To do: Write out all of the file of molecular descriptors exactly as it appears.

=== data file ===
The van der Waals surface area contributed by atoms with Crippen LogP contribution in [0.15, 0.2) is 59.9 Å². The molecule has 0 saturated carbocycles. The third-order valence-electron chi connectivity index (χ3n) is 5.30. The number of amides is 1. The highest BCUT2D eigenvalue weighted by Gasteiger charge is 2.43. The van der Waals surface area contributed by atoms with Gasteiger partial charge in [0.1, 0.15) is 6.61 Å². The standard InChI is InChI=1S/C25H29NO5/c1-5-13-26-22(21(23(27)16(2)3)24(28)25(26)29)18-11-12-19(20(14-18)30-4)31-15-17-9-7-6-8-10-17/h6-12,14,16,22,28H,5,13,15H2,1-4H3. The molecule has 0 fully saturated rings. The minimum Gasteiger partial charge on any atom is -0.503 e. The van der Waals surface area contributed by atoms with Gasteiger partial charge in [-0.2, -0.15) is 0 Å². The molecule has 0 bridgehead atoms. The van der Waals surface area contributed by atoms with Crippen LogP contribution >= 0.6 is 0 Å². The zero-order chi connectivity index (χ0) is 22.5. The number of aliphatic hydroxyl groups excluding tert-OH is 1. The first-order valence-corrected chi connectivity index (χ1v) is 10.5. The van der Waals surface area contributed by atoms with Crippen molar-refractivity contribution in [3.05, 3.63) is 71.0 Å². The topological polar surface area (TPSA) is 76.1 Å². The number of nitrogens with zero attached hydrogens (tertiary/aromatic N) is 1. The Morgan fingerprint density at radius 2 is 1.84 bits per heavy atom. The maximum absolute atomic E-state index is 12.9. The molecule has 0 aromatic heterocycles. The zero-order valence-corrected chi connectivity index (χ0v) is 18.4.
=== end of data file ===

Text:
The van der Waals surface area contributed by atoms with Crippen LogP contribution in [0.15, 0.2) is 59.9 Å². The molecule has 0 saturated carbocycles. The third-order valence-electron chi connectivity index (χ3n) is 5.30. The number of amides is 1. The highest BCUT2D eigenvalue weighted by Gasteiger charge is 2.43. The van der Waals surface area contributed by atoms with Gasteiger partial charge in [0.1, 0.15) is 6.61 Å². The standard InChI is InChI=1S/C25H29NO5/c1-5-13-26-22(21(23(27)16(2)3)24(28)25(26)29)18-11-12-19(20(14-18)30-4)31-15-17-9-7-6-8-10-17/h6-12,14,16,22,28H,5,13,15H2,1-4H3. The molecule has 0 fully saturated rings. The minimum Gasteiger partial charge on any atom is -0.503 e. The van der Waals surface area contributed by atoms with Gasteiger partial charge in [-0.2, -0.15) is 0 Å². The molecule has 0 bridgehead atoms. The van der Waals surface area contributed by atoms with Crippen LogP contribution >= 0.6 is 0 Å². The zero-order chi connectivity index (χ0) is 22.5. The number of aliphatic hydroxyl groups excluding tert-OH is 1. The first-order valence-corrected chi connectivity index (χ1v) is 10.5. The van der Waals surface area contributed by atoms with Crippen molar-refractivity contribution in [3.05, 3.63) is 71.0 Å². The topological polar surface area (TPSA) is 76.1 Å². The number of nitrogens with zero attached hydrogens (tertiary/aromatic N) is 1. The Morgan fingerprint density at radius 2 is 1.84 bits per heavy atom. The maximum absolute atomic E-state index is 12.9. The molecule has 0 aromatic heterocycles. The zero-order valence-corrected chi connectivity index (χ0v) is 18.4.